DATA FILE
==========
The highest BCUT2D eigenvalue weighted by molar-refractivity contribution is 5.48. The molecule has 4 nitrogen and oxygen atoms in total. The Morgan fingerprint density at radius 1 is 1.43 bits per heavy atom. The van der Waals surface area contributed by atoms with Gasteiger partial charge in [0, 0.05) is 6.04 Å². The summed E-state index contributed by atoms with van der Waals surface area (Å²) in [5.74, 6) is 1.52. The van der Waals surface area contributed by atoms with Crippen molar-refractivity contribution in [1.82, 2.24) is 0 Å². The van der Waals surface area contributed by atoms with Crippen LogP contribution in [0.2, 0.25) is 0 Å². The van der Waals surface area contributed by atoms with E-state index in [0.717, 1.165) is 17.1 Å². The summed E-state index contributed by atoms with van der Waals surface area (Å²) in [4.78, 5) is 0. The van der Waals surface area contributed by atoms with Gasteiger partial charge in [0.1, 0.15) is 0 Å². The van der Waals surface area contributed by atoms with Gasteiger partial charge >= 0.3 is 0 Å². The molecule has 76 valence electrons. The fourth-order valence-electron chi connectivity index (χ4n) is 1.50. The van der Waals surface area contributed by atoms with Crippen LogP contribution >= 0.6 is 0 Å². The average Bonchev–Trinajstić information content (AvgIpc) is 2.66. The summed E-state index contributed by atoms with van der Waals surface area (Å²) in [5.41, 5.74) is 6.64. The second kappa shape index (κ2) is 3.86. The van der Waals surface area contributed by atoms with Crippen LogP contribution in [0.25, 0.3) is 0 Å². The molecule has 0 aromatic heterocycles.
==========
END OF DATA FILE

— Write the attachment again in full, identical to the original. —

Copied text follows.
The highest BCUT2D eigenvalue weighted by molar-refractivity contribution is 5.48. The molecule has 4 nitrogen and oxygen atoms in total. The Morgan fingerprint density at radius 1 is 1.43 bits per heavy atom. The van der Waals surface area contributed by atoms with Gasteiger partial charge in [0, 0.05) is 6.04 Å². The summed E-state index contributed by atoms with van der Waals surface area (Å²) in [5.74, 6) is 1.52. The van der Waals surface area contributed by atoms with Crippen molar-refractivity contribution in [1.82, 2.24) is 0 Å². The van der Waals surface area contributed by atoms with Crippen LogP contribution in [0.2, 0.25) is 0 Å². The van der Waals surface area contributed by atoms with E-state index in [0.717, 1.165) is 17.1 Å². The summed E-state index contributed by atoms with van der Waals surface area (Å²) in [4.78, 5) is 0. The van der Waals surface area contributed by atoms with Gasteiger partial charge in [0.1, 0.15) is 0 Å². The van der Waals surface area contributed by atoms with Gasteiger partial charge >= 0.3 is 0 Å². The molecule has 76 valence electrons. The fourth-order valence-electron chi connectivity index (χ4n) is 1.50. The van der Waals surface area contributed by atoms with Crippen LogP contribution >= 0.6 is 0 Å². The average Bonchev–Trinajstić information content (AvgIpc) is 2.66. The summed E-state index contributed by atoms with van der Waals surface area (Å²) in [5.41, 5.74) is 6.64. The second kappa shape index (κ2) is 3.86. The van der Waals surface area contributed by atoms with Crippen LogP contribution in [0.25, 0.3) is 0 Å². The molecule has 0 aromatic heterocycles.